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Tech Expert Says Chinese Censorship Shows Why Obama's Internet Push Is So Dangerous

The irony is thick.

In this Dec. 23, 2009 file photo, customers use computers at an Internet cafe in Hefei, in central China's Anhui province. A U.S. software maker sued China's government and seven computer makers Tuesday, Jan. 5, 2009, alleging piracy of its Internet filtering software. Cybersitter LLC, whose software is designed to help parents filter content seen by children, seeks $2.2 billion in damages in the federal lawsuit filed Tuesday in Los Angeles. The company alleges that the Chinese copied its codes and incorporated them into software used to block Chinese citizens' access to sites deemed politically undesirable by the government. Manufacturers including Sony, Lenovo, and Toshiba also were sued for distributing the Chinese program with PCs sold in the country. (AP Photo)

As China opened the World Internet Conference, Internet companies said the host country's censors had instituted new blocks to several popular websites — a kind of censorship that one technology expert said the U.S. could potentially see if President Barack Obama gets his way on Internet regulation.

Obama last week called for the Federal Communications Commission to classify broadband Internet as a public utility under Title II of the Telecommunications Act, reiterating his support for net neutrality, which would require that all Internet traffic be treated equally.

In this Dec. 23, 2009 file photo, customers use computers at an Internet cafe in Hefei, in central China's Anhui province. A U.S. software maker sued China's government and seven computer makers Tuesday, Jan. 5, 2009,  alleging piracy of its Internet filtering software. Cybersitter LLC, whose software is designed to help parents filter content seen by children, seeks $2.2 billion in damages in the federal lawsuit filed Tuesday in Los Angeles. The company alleges that the Chinese copied its codes and incorporated them into software used to block Chinese citizens' access to sites deemed politically undesirable by the government. Manufacturers including Sony, Lenovo, and Toshiba also were sued for distributing the Chinese program with PCs sold in the country. (AP Photo) AP

"Obama's call for the FCC [to classify Internet as a public utility] is the first time -- that I'm aware of -- that a president has told the FCC, which is supposed to be an independent agency, what to do," Berin Szoka, the president of TechFreedom, told TheBlaze. "Which is important, because internationally, we've been going all around the world telling countries how vitally important it is that their telecom regulator be independent from the government -- it's just like the World Bank, except here we're not just worried about financial policy, we're worried about censorship."

Szoka said Obama's call to the FCC "takes some gall."

"What the Chinese are doing right now should just remind everybody why it's important to have [an] independent telecom regulator that isn't subject to political pressure, which the Chinese don't have. And that's the whole problem," he said

Szoka said Obama's goal is "precisely what the Chinese and Russians want."

The World Internet Conference brings together many of the world's top technology companies, but China has targeted content delivery networks that serve much of the Internet.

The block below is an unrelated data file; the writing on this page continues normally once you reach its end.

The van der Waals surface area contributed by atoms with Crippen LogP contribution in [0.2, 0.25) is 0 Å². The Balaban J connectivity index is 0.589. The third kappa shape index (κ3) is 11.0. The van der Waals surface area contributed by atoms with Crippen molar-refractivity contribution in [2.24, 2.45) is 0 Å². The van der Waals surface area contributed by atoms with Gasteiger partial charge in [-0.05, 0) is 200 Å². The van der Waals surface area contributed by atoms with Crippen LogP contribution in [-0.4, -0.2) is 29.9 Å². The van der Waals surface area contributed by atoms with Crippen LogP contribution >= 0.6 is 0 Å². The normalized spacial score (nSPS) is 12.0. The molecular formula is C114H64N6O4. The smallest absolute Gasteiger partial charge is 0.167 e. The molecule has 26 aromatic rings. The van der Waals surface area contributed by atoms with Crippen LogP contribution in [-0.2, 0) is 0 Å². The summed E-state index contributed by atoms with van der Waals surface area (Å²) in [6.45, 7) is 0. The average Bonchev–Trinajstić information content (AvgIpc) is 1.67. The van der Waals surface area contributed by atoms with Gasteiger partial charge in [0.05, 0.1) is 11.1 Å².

EdgeCast, an affiliate of Verizon, said censors took down several networks that provide local servers to help speed website performance. EdgeCast clients include software company Mozilla, publishing company the Atlantic and content management system Drupal, according to the Associated Press.

China has thousands of censors who block hundreds of websites and erase social media messages about certain political topics.

Though the country temporarily lifted notorious blocks on sites like Facebook, YouTube and Twitter for the Internet conference — opening a crack in the "Great Firewall" for Nov. 19 through Nov. 21 — outside of the conference, China increased its filtering of Web content with the blocks to the content delivery network. Verizon said in a blog post Monday that domains were partially blocked or affected "with no rhyme or reason as to why." The blocks to Chinese customers create performance problems and cause frustrations for "the whole content delivery and hosting industry," the company said.

Szoka explained China's ability to randomly censor Web sites and shut down domains could become a problem in the United States.

"This is the whole fight about Internet governance, they are trying to shift Internet governance from [the Internet Corporation for Assigned Names and Numbers], which is multi-stakeholder and governments have diffuse influence," Szoka said. "They don't like that, they want to shift it to the [International Telecommunications Union] which is one country, one vote."

Szoka said that the ITU, an order of the United Nations, coordinates international telecom regulation (it was set up in the 19th century to coordinate telegraphs). So subjecting U.S. broadband to international telecom regulations would mean exporting control of Internet governance.

"This would undermine our ability to say to the rest of the world that broadband should not be regulated like telecom," he said. "Bottom line is, Title II is a bad idea, and what's going on in China right now should remind us of that."​

The Associated Press contributed to this report.

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